Employers Changes To Employee Benefits In Kind & Reporting

Employers Changes To Employee Benefits In Kind & Reporting

The same rules now apply to tax expenses and benefits regardless of how much the employee earns and whether he or she is a director.

Same rules for all

The same rules now apply to tax expenses and benefits regardless of how much the employee earns and whether he or she is a director. The old £8,500 threshold was abolished from 6 April 2016. Since that date, employees who were previously P9D employees are taxed on any benefits in kind that they receive in the same way as for P11D employees. This means that benefits such as company cars and private medical insurance are now taxable if the employee earns less than £8,500.

No more P9Ds

As a result of the changes, 2015/16 is the last tax year for which P9Ds are required. From 2016/17, where an employee has received a taxable benefit in kind, you will need to use form P11D to tell HMRC about that benefit, unless you have opted to tax it through the payroll.

Payrolling for 2017/18

Although it is now too late now to start payrolling for 2016/17, looking ahead to next year, if you want to deal with some or all of the taxable benefits that you provide through the payroll instead of reporting them to HMRC on form P11D after the end of the tax year, you need to register to do so by 5 April 2017. Speak to your adviser about what benefits can be payrolled and whether payrolling is for you.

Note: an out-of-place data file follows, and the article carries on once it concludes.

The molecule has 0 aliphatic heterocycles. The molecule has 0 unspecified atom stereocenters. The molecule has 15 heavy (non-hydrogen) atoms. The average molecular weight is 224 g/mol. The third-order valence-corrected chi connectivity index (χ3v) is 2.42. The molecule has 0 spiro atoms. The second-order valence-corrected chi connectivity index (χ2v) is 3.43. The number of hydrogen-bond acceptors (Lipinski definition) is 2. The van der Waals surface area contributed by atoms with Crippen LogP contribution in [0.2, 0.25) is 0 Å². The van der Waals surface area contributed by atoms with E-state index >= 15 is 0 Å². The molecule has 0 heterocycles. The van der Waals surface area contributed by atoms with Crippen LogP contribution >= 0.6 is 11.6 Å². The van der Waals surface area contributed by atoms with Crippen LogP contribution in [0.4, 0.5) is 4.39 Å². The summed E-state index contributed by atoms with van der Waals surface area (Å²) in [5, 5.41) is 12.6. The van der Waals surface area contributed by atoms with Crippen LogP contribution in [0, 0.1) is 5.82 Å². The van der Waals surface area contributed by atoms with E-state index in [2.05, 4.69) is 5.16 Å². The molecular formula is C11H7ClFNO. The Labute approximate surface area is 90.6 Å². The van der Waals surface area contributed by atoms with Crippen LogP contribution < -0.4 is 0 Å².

New exemption for deductible expenses

A new exemption replaced the dispensation regime from 6 April 2016. It is available for expenses which would be fully deductible if the employee met the expense from his or her own pocket. Items such as business travel qualify. The exemption, which applies to qualifying paid and reimbursed expenses, is given automatically. Unlike the old dispensations, you no longer need to apply.

Trivial benefits

The long-awaited exemption for trivial benefits came into effect from 6 April 2016. Broadly, a benefit is trivial if the cost of providing it is £50 or less. Benefits that count as ‘trivial’ can be ignored and do not need to be reported to HMRC. Items such as a bunch of flowers sent to an employee on her birthday or a bottle of wine given to employees at Christmas may pass the ‘trivial’ test. However, for directors and employees of close companies, the trivial benefits exemption is capped at £300 per individual per year.

Speak to your adviser to discuss how you can make best use of these new exemptions.

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